After an exchange of breaks to open the second set, holds continued until, at 4-4, Spizzirri was broken again. This time, with Trotter serving, the Buckeyes fell behind 15-40 in the final game, but they worked their way to a deciding point/match point, which Trotter converted with an ace.

Trotter and Lutschaunig avenged last year's finals loss by Robert Cash and Matej Vocel to Texas's Harper and Richard Ciamarra. Since Buchanan and Rola's 2012 title, Ohio State teams had lost three NCAA men's doubles finals.

Although the draws have yet to be updated with the final results, the men's D-I draws are here and the women's D-I draws are here.

At the ITF J500 Trofeo Bonfiglio in Milan Italy, Americans Cooper Williams and Kaitlin Quevedo will play for the singles titles Sunday.  

No. 12 seed Williams, who is set to join the Harvard team this fall, avenged his Australian Open Juniors loss to No. 2 seed Yi Zhou of China, with Zhou retiring trailing 6-3, 4-0 in today's semifinal. Williams will face top seed Rodrigo Pacheco Mendez of Mexico, who defeated No. 16 seed Joel Schwaerzler of Austria 6-1, 4-6, 6-1. Williams and Pacheco have met three times on the ITF Junior Circuit, with Pacheco winning two, most recently a 6-4, 6-4 quarterfinal victory at last fall's J500 in Mexico. 

Quevedo, the No. 8 seed, cruised past No. 6 seed Sayaka Ishii of Japan 6-1, 6-1 and will play No. 12 seed Renata Jamrichova of Slovakia in Sunday's final. Jamrichova prevented an all-US girls final by defeating No. 2 seed Clervie Ngounoue 6-1, 2-6, 6-1.

Tyra Grant and her partner Hephzibah Oluwadare of Great Britain lost in the girls doubles final today, with wild cards Noemi Basiletti and Gaia Maduzzi of Italy taking the title with a 6-0, 6-3 victory.

Top seeds Pacheco and Russia's Yaroslav Demin won the boys doubles title, beating No. 5 seeds Federico Cina of Italy and Rei Sakamoto of Japan 6-3, 6-3 in the final. 

Live scoring is available via Tennis Ticker.

The first day of the 2023 Roland Garros main draw begins Sunday, with a dozen Americans in action. Below are the matchups, with Sunday's full order of play available here.

Sunday's first round matches featuring Americans:

Danielle Collins v Jessica Pegula[3]
Taylor Townsend[Q] v Anastasia Potapova[24](RUS)
Madison Brengle v Mayar Sherif(EGY)
Katie Volynets v Liudmila Samsonova[15](RUS)

Maxime Cressy v Sebastian Ofner[Q](AUT)
Mackenzie McDonald v Sebastian Korda[24]
Patrick Kypson[WC] v Radu Albot[Q](MDA)
Emilio Nava[Q] v Roberto Carballes Baena(ESP)
John Isner v Nuno Borges(POR)
Ben Shelton[30] v Lorenzo Sonego(ITA)

Friday, May 26, 2023

My Conversation with USC's Learner Tien; Quinn and Styler, Sleeth and Tian Reach NCAA Singles Finals; All-UNC Doubles Final; D-I Coaching News; Williams, Quevedo and Ngounoue into J500 Milan Semis; Townsend and Nava Qualify at Roland Garros

Before recapping all the semifinal action today in the NCAA Division I singles and doubles, I have other college tennis news, which comes from my conversation two weeks ago with University of Southern California freshman Learner Tien. In my article posted today at the Tennis Recruiting Network, the 2022 Kalamazoo 18s champion reflects on his long wait to compete, his college experience, his adjustment to no-ad, his plans for this summer and whether he plans to return to compete as a Trojan next season.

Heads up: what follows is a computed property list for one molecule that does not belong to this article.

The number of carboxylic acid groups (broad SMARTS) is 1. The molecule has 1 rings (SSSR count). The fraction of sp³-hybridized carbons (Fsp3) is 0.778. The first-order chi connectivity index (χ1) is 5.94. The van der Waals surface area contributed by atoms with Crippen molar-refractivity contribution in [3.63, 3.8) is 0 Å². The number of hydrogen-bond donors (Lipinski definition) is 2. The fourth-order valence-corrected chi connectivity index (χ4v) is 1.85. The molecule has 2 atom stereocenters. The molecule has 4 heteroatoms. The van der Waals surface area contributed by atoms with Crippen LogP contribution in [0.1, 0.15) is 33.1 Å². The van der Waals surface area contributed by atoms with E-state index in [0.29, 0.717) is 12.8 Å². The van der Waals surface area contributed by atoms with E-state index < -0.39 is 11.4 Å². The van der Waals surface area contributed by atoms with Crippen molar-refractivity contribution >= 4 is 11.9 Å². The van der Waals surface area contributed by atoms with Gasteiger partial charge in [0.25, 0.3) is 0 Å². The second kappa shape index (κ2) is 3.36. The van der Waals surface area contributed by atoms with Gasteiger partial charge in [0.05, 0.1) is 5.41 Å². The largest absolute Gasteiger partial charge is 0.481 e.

The player Tien beat to win the Kalamazoo title will play for the NCAA singles title Saturday, after No. 2 seed Ethan Quinn of Georgia came back to defeat No. 9-16 seed Chris Rodesch of Virginia 2-6, 6-2, 6-4.

For the fourth time in the five days of the individual tournament, rain again disrupted play, this time in the morning instead of the afternoon. Quinn and Rodesch played their entire match indoors, which would seem to favor Rodesch, and that appeared to be the case in the first set, with Rodesch not making errors and routinely holding serve, while Quinn was not quite settled in. But Quinn got an immediate break to open the second set, his first of the match, and when Rodesch lost his serve a second time, a third set was just three games away.

The key stage of the final set came with Quinn serving down 2-3. Up 40-0, Quinn saw his lead disappear and faced a deciding point. He went to his potent forehand and it didn't let him down, with the clean winner pulling him even. Rodesch, who had been in action nine straight days, began to look a little weary and when he went down 0-40, the hole he had dug himself was too deep. Quinn held for 5-3 and after Rodesch put the pressure back on, the 19-year-old redshirt freshman served it out at love, becoming the first Georgia man to reach an NCAA singles final since John Isner in 2007.

Quinn will face No. 8 seed Ondrej Styler of Michigan, who rolled past Arizona State sophomore Murphy Cassone 6-1, 6-2. Styler, who defeated top seed Eliot Spizzirri of Texas 6-4, 6-3 in the quarterfinals, looked extremely comfortable indoors, where the senior has played the bulk of his collegiate career.  Styler is the first Michigan man to play in an NCAA singles final since Dan Goldberg in 1987. 

As was the case for Quinn last August in Kalamazoo, a US Open main draw wild card will be on the line; Styler, who is from the Czech Republic, is extremely unlikely to receive a US Open wild card should he take the title.

The women's final will feature two international players: Canada's Layne Sleeth of Oklahoma and China's Fangran Tian of UCLA.

The rain came at a bad time for Tian, who led fellow freshman Maddy Seig of USC  6-3, 4-1 when play was stopped. It was over 90 minutes when they resumed the match indoors, and Sieg did get one of the two breaks back for 4-2. But Tian, who had two wins over Sieg in the past two months, immediately broke back on a deciding point and held in the final game, becoming the first UCLA women's singles finalist since Keri Phebus won the title in 1995.